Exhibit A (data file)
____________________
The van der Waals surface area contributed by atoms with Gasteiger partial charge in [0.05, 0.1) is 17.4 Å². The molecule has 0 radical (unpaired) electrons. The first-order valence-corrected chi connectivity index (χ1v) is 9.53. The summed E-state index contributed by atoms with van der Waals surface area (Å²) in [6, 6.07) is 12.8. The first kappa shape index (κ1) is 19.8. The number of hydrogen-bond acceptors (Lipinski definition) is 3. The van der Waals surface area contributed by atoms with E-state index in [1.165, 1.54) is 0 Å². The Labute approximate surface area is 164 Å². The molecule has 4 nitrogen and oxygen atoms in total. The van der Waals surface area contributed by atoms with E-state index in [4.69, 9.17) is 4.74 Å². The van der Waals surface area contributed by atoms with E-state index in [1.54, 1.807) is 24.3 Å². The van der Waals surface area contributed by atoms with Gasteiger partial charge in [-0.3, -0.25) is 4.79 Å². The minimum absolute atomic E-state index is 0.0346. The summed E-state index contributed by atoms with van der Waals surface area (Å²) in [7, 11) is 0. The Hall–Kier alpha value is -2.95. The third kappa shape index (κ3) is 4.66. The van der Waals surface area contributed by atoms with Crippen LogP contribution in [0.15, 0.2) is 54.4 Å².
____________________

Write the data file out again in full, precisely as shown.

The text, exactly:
The van der Waals surface area contributed by atoms with Gasteiger partial charge in [0.05, 0.1) is 17.4 Å². The molecule has 0 radical (unpaired) electrons. The first-order valence-corrected chi connectivity index (χ1v) is 9.53. The summed E-state index contributed by atoms with van der Waals surface area (Å²) in [6, 6.07) is 12.8. The first kappa shape index (κ1) is 19.8. The number of hydrogen-bond acceptors (Lipinski definition) is 3. The van der Waals surface area contributed by atoms with E-state index in [1.165, 1.54) is 0 Å². The Labute approximate surface area is 164 Å². The molecule has 4 nitrogen and oxygen atoms in total. The van der Waals surface area contributed by atoms with E-state index in [4.69, 9.17) is 4.74 Å². The van der Waals surface area contributed by atoms with E-state index in [1.54, 1.807) is 24.3 Å². The van der Waals surface area contributed by atoms with Gasteiger partial charge in [-0.3, -0.25) is 4.79 Å². The minimum absolute atomic E-state index is 0.0346. The summed E-state index contributed by atoms with van der Waals surface area (Å²) in [7, 11) is 0. The Hall–Kier alpha value is -2.95. The third kappa shape index (κ3) is 4.66. The van der Waals surface area contributed by atoms with Crippen LogP contribution in [0.15, 0.2) is 54.4 Å².